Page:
Ad hoc text analytics

Twitter 2009

I found an old sentiment analysis application. It has very unglamorous packaging but a  good algorithm under the hood. I ran the Twitter user id’s of the brightest people I know. well, know of, who are active Twitter users. The assessment of “bright” was subjective by me.  All are acknowledged experts or advanced degree holders. Maybe half speak English as a second language, but are sufficiently articulate that their “essence”, well, intelligence shines through.

Guess what: It worked! I don’t know if anyone cares about this sort of thing, that really sharp successful people score well on this sentiment analysis indicator. That doesn’t necessarily mean it would have any predictive value. And no one seems to care much about this anyway. But what I’m saying is that most of these people only have okay-ish Klout scores e.g. 40’s. But they’re not trying to use Twitter for any particular social media purpose. Well, I don’t know that with certainty.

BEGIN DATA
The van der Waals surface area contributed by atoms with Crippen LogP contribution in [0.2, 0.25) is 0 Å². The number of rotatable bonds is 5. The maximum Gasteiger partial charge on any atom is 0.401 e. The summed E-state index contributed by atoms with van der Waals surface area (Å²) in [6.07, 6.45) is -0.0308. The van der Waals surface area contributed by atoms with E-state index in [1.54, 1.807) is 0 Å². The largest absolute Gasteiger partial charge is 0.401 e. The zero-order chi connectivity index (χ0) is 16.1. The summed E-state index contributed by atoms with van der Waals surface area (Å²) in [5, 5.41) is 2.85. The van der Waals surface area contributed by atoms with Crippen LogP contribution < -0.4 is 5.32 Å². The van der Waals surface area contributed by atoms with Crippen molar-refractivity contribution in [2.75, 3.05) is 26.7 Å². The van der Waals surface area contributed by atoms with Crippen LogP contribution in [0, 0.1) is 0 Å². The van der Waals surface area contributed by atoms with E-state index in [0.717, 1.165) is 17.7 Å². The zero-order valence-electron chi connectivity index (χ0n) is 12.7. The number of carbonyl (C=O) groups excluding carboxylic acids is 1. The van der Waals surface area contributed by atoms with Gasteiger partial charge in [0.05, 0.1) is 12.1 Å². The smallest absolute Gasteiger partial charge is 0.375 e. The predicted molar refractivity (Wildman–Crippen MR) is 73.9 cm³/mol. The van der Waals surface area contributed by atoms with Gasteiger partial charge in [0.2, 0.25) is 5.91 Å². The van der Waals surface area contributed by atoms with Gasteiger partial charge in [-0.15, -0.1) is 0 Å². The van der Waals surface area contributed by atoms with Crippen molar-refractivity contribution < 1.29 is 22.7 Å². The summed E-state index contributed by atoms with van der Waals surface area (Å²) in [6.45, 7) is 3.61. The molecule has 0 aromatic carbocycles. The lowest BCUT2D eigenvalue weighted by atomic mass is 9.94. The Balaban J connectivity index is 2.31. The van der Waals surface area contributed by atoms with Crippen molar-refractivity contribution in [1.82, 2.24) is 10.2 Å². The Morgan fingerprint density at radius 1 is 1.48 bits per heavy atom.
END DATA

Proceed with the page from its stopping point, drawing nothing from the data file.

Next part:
Published in: on 13 February 2012 at 6:00 pm  Comments (6)  
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6 CommentsLeave a comment

  1. Sentiment analysis, eh? You wouldn’t happen to have a link to the package if it’s still around, would you?

    • Greetings, Evan. Hint: It is in use now, but in a very different context: bio-informatics and NLP. Yet this “adaptation” of it runs quickly in a web browser. No API.

  2. Interesting.

    • Hello, Bell Southpaw! Thank you for visiting. Consider leaving a longer comment in the future? I know who you are, but Akismet gets confused. I had to fish this out of the spam bin, which I confess, wasn’t too difficult. I’m always happy to receive comments, the chattier the better, okay?

  3. […] background-position: 50% 0px; background-color:#222222; background-repeat : no-repeat; } (via @EllieAsksWhy) – Today, 12:00 […]

  4. Very interesting little project! Would love to hear a little more about the results. Did you compare the results of the “bright” people against people you thought weren’t so “bright”? Seems to me you could have created a “thoughtful person index” or something, akin to the Klout score as you inferred. Perhaps if your score was merged with the account’s Klout score and the number of followers of the account you really could identify some interesting people to follow.

    Best…Rich (@murnane)

Comments welcomed! Less enthusiastic about spam.

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